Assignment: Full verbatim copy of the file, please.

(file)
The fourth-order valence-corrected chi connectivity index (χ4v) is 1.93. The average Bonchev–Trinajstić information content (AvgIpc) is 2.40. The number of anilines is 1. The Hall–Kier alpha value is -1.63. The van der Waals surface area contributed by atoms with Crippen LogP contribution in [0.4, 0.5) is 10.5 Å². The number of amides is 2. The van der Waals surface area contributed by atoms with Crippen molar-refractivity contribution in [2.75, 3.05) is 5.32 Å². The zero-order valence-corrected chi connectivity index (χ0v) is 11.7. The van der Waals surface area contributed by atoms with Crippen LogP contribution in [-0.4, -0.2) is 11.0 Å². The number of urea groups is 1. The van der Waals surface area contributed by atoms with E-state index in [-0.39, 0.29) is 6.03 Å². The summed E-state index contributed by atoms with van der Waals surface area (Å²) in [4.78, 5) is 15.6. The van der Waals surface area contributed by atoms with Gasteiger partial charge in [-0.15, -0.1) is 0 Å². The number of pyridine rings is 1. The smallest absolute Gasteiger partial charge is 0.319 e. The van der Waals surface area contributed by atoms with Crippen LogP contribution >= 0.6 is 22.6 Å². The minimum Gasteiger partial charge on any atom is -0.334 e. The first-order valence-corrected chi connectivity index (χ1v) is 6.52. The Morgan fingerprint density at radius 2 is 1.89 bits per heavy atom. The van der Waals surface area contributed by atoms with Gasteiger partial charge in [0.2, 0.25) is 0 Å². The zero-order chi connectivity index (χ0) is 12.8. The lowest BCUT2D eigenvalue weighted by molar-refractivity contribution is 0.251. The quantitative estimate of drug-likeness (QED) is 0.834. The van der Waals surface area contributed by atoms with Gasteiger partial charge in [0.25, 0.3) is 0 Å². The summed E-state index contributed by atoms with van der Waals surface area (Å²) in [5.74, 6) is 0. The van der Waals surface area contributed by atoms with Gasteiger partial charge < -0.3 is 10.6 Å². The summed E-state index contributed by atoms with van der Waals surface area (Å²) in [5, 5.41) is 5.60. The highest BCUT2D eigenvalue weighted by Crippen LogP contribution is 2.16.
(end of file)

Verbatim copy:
The fourth-order valence-corrected chi connectivity index (χ4v) is 1.93. The average Bonchev–Trinajstić information content (AvgIpc) is 2.40. The number of anilines is 1. The Hall–Kier alpha value is -1.63. The van der Waals surface area contributed by atoms with Crippen LogP contribution in [0.4, 0.5) is 10.5 Å². The number of amides is 2. The van der Waals surface area contributed by atoms with Crippen molar-refractivity contribution in [2.75, 3.05) is 5.32 Å². The zero-order valence-corrected chi connectivity index (χ0v) is 11.7. The van der Waals surface area contributed by atoms with Crippen LogP contribution in [-0.4, -0.2) is 11.0 Å². The number of urea groups is 1. The van der Waals surface area contributed by atoms with E-state index in [-0.39, 0.29) is 6.03 Å². The summed E-state index contributed by atoms with van der Waals surface area (Å²) in [4.78, 5) is 15.6. The van der Waals surface area contributed by atoms with Gasteiger partial charge in [-0.15, -0.1) is 0 Å². The number of pyridine rings is 1. The smallest absolute Gasteiger partial charge is 0.319 e. The van der Waals surface area contributed by atoms with Crippen LogP contribution >= 0.6 is 22.6 Å². The minimum Gasteiger partial charge on any atom is -0.334 e. The first-order valence-corrected chi connectivity index (χ1v) is 6.52. The Morgan fingerprint density at radius 2 is 1.89 bits per heavy atom. The van der Waals surface area contributed by atoms with Gasteiger partial charge in [0.2, 0.25) is 0 Å². The zero-order chi connectivity index (χ0) is 12.8. The lowest BCUT2D eigenvalue weighted by molar-refractivity contribution is 0.251. The quantitative estimate of drug-likeness (QED) is 0.834. The van der Waals surface area contributed by atoms with Gasteiger partial charge in [0.25, 0.3) is 0 Å². The summed E-state index contributed by atoms with van der Waals surface area (Å²) in [5.74, 6) is 0. The van der Waals surface area contributed by atoms with Gasteiger partial charge < -0.3 is 10.6 Å². The summed E-state index contributed by atoms with van der Waals surface area (Å²) in [5, 5.41) is 5.60. The highest BCUT2D eigenvalue weighted by Crippen LogP contribution is 2.16.